It takes talent to lose 15 golf balls, hit seven bunkers and shoot well into the triple digits in one round of golf. I was able to accomplish this rare feat in my return to the links recently from a fairly long hiatus from the sport.
Don’t get me wrong, I’ve never been anywhere close to earning my tour card, even on my best day. I’ve tore up some miniature golf courses over the years, shooting some astounding numbers, but in the case of real golf, it’s not nearly as easy as they make it look on TV. The professionals launch the ball off the tee like it's shot out of a gun and then they shape their approach perfectly on the green, spinning it toward the hole as the fans give a polite golf clap.
There was a time, probably about 10 years ago, when the guys and I would head out every Wednesday to play a round of golf. We were hardcore, taking to the links no matter the weather. We were the guys you’d see out on the course when it was frozen solid during the dead of winter.
My idea was the ball would roll further on frozen ground. Frost bite was a risk I was willing to take to get another 20 yards out of my tee shot.
Since then, I’ve gotten to the links less and less. However, it’s like riding a bike, right? If I was decent years ago, then I should be able to pick it right back up.
This was my thought process when a friend of mine invited me to go play River Watch in DeKalb County. Since what happens on the golf course is always off the record, the names will be withheld to protect the innocent.
“It’s a challenging course,” my friend admitted as we pulled up to the clubhouse and met the rest of our foursome.
What followed was a lesson in humility right off the first tee. Being the youngest of the crowd and given that I work out fairly regularly, I figured I’d show off at the first tee by pounding one out of sight. I did just that.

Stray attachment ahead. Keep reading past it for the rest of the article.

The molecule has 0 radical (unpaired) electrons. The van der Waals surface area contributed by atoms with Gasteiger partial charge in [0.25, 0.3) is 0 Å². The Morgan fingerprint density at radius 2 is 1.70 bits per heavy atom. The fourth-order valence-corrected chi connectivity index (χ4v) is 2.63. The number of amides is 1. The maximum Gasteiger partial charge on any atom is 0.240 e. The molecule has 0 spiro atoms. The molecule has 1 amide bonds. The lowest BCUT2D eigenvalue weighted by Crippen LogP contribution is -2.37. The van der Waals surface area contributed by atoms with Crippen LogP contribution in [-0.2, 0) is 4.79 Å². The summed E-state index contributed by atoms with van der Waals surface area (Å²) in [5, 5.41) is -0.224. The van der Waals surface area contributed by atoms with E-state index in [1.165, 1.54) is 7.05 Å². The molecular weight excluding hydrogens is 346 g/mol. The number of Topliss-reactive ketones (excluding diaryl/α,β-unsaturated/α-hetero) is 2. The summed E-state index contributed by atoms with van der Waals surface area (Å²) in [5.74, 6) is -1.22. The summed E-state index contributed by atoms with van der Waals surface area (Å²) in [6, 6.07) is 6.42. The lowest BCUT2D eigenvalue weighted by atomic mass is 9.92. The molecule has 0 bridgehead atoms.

“You’re not going to see that one again,” one of our group members said as he patted me on the shoulder as my tee shot disappeared deep into the woods.
This would be par for the course as I would hack ball after ball into the trees like I was trying to kill squirrels out of season. And, it seemed in my return to golf, I found an affinity for the bunkers, actually getting out of one and straight into another. My ability to find the sand earned me the nickname the “Beach Boy."
On the upside, there were some spectacular views on the course, which one member of our foursome pointed out to me.
“Just over that rise, where you just hit your approach shot, there’s an incredible view of Center Hill Lake,” he painted the picture with his hands. “The bad part is your ball is in it.”
I suppose miniature golf just doesn’t translate to real golf since I’m yet to lose a ball in the windmill hole at the putt-putt course.
Standard reporter Duane Sherrill can be reached at 473-2191.